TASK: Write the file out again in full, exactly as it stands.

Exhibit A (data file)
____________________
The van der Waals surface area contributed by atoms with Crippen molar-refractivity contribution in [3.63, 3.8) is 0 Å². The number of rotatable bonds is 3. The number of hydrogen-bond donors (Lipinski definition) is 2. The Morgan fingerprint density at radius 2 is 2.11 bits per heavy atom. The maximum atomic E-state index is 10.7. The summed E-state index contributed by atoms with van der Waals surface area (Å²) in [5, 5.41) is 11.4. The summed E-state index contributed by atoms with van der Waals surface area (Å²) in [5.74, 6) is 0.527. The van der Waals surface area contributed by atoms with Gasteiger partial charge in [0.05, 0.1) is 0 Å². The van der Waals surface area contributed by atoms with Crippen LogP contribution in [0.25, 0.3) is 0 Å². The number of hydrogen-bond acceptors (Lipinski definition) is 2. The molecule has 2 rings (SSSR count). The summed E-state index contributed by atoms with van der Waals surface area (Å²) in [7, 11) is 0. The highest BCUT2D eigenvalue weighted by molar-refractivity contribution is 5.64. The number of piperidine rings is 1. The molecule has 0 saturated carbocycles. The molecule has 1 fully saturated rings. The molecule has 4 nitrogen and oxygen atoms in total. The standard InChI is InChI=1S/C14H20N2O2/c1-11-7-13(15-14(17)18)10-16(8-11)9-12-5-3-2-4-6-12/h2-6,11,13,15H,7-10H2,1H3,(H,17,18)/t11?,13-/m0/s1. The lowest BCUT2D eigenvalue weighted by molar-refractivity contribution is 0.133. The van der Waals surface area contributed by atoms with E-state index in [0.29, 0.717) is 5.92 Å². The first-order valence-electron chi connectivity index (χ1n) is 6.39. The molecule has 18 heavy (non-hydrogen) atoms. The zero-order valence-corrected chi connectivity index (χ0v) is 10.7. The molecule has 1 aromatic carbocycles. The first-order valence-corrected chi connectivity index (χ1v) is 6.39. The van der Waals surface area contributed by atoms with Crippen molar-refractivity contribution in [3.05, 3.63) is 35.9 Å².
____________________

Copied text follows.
The van der Waals surface area contributed by atoms with Crippen molar-refractivity contribution in [3.63, 3.8) is 0 Å². The number of rotatable bonds is 3. The number of hydrogen-bond donors (Lipinski definition) is 2. The Morgan fingerprint density at radius 2 is 2.11 bits per heavy atom. The maximum atomic E-state index is 10.7. The summed E-state index contributed by atoms with van der Waals surface area (Å²) in [5, 5.41) is 11.4. The summed E-state index contributed by atoms with van der Waals surface area (Å²) in [5.74, 6) is 0.527. The van der Waals surface area contributed by atoms with Gasteiger partial charge in [0.05, 0.1) is 0 Å². The van der Waals surface area contributed by atoms with Crippen LogP contribution in [0.25, 0.3) is 0 Å². The number of hydrogen-bond acceptors (Lipinski definition) is 2. The molecule has 2 rings (SSSR count). The summed E-state index contributed by atoms with van der Waals surface area (Å²) in [7, 11) is 0. The highest BCUT2D eigenvalue weighted by molar-refractivity contribution is 5.64. The number of piperidine rings is 1. The molecule has 0 saturated carbocycles. The molecule has 1 fully saturated rings. The molecule has 4 nitrogen and oxygen atoms in total. The standard InChI is InChI=1S/C14H20N2O2/c1-11-7-13(15-14(17)18)10-16(8-11)9-12-5-3-2-4-6-12/h2-6,11,13,15H,7-10H2,1H3,(H,17,18)/t11?,13-/m0/s1. The lowest BCUT2D eigenvalue weighted by molar-refractivity contribution is 0.133. The van der Waals surface area contributed by atoms with E-state index in [0.29, 0.717) is 5.92 Å². The first-order valence-electron chi connectivity index (χ1n) is 6.39. The molecule has 18 heavy (non-hydrogen) atoms. The zero-order valence-corrected chi connectivity index (χ0v) is 10.7. The molecule has 1 aromatic carbocycles. The first-order valence-corrected chi connectivity index (χ1v) is 6.39. The van der Waals surface area contributed by atoms with Crippen molar-refractivity contribution in [3.05, 3.63) is 35.9 Å².